New enforcement actions against illegal cannabis operations in Los Angeles
California authorities continue to ramp up enforcement against the cannabis black market, emphasizing the fact that operating illegally is not worth the risk.
The California Bureau of Cannabis Control (Bureau) and the Department of Consumer Affairs’ Division of Investigation-Cannabis Enforcement Unit (DOI-CEU) sent out a press release today announcing enforcement action against two unlicensed cannabis businesses operating illegally out of locations in Los Angeles.
“On Wednesday, April 24, 2019, DOI-CEU, with the assistance of the Los Angeles Police Department (LAPD), served search warrants on ‘110 Medical’ and ‘Enrique’s Connection’ – adjacent unlicensed cannabis retailers located at 7111 South Broadway and 7113 South Broadway, respectively,” the emailed press release said.
“All commercial cannabis activity in California requires a state-issued license from one of the state’s three cannabis licensing authorities. Selling cannabis goods without a state license is a violation of state law,” it continued.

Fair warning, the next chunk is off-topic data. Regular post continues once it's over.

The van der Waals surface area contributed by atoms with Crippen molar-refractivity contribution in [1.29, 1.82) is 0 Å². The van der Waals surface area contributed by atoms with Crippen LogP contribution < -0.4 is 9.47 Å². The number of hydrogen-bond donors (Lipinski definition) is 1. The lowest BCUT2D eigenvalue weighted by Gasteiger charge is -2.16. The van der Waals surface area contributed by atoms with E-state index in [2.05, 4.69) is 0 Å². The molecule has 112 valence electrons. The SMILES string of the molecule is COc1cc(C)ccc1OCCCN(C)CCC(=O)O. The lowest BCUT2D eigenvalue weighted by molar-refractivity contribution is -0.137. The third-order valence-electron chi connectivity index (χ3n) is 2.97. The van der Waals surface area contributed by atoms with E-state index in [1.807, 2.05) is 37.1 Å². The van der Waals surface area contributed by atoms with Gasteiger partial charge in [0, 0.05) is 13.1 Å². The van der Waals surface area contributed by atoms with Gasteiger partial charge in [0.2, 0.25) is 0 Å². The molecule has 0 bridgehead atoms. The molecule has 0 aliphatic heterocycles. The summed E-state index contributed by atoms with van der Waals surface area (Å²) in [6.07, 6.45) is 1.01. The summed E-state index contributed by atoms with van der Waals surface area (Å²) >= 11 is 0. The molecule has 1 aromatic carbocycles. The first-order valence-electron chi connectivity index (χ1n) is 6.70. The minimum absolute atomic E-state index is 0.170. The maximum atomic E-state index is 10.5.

Licensed retailers are required to display their licenses in their location. To check and see if a cannabis retail location is licensed before you report a suspected black market cannabis operation, you can visit www.CApotcheck.com.
To file a complaint against illegal activity, visit Enforcement Online Services.
It’s important for consumers to remember that black market cannabis bypasses testing and regulation and may contain chemicals that are harmful to health. Illegal storefronts like the ones closed this week may be run by cartels or large-scale criminal operations – such organizations have the capital available to take the financial hit of closure and simply start another illegal operation somewhere else.
This week’s enforcement actions in Southern California follow the closure of an illegal cultivation operation in the city of Riverside over the 4/20 weekend. Authorities removed 40,000 illegal cannabis locations from the property from the site, a former plant nursery, and estimated the cannabis would be worth $20 million on the black market.